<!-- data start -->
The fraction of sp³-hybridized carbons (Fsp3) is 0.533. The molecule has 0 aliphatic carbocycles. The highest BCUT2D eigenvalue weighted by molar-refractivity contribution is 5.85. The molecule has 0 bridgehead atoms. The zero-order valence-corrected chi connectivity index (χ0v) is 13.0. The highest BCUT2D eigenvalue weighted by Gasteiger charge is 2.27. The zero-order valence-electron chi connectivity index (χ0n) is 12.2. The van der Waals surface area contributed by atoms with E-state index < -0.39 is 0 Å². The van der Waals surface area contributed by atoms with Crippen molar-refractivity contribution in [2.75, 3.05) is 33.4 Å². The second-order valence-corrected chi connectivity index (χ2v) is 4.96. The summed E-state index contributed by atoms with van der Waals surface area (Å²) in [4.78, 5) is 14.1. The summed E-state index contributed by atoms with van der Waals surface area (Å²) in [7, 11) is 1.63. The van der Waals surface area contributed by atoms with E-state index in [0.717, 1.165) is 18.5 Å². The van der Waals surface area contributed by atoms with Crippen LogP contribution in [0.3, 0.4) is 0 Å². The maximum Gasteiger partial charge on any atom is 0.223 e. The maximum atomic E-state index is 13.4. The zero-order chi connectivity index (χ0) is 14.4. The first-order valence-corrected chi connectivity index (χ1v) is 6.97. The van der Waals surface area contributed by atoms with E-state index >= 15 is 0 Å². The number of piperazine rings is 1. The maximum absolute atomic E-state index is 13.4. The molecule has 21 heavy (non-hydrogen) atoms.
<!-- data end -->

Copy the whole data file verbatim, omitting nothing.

The fraction of sp³-hybridized carbons (Fsp3) is 0.533. The molecule has 0 aliphatic carbocycles. The highest BCUT2D eigenvalue weighted by molar-refractivity contribution is 5.85. The molecule has 0 bridgehead atoms. The zero-order valence-corrected chi connectivity index (χ0v) is 13.0. The highest BCUT2D eigenvalue weighted by Gasteiger charge is 2.27. The zero-order valence-electron chi connectivity index (χ0n) is 12.2. The van der Waals surface area contributed by atoms with E-state index < -0.39 is 0 Å². The van der Waals surface area contributed by atoms with Crippen molar-refractivity contribution in [2.75, 3.05) is 33.4 Å². The second-order valence-corrected chi connectivity index (χ2v) is 4.96. The summed E-state index contributed by atoms with van der Waals surface area (Å²) in [4.78, 5) is 14.1. The summed E-state index contributed by atoms with van der Waals surface area (Å²) in [7, 11) is 1.63. The van der Waals surface area contributed by atoms with E-state index in [0.717, 1.165) is 18.5 Å². The van der Waals surface area contributed by atoms with Crippen LogP contribution in [0.3, 0.4) is 0 Å². The maximum Gasteiger partial charge on any atom is 0.223 e. The maximum atomic E-state index is 13.4. The zero-order chi connectivity index (χ0) is 14.4. The first-order valence-corrected chi connectivity index (χ1v) is 6.97. The van der Waals surface area contributed by atoms with E-state index >= 15 is 0 Å². The number of piperazine rings is 1. The maximum absolute atomic E-state index is 13.4. The molecule has 21 heavy (non-hydrogen) atoms.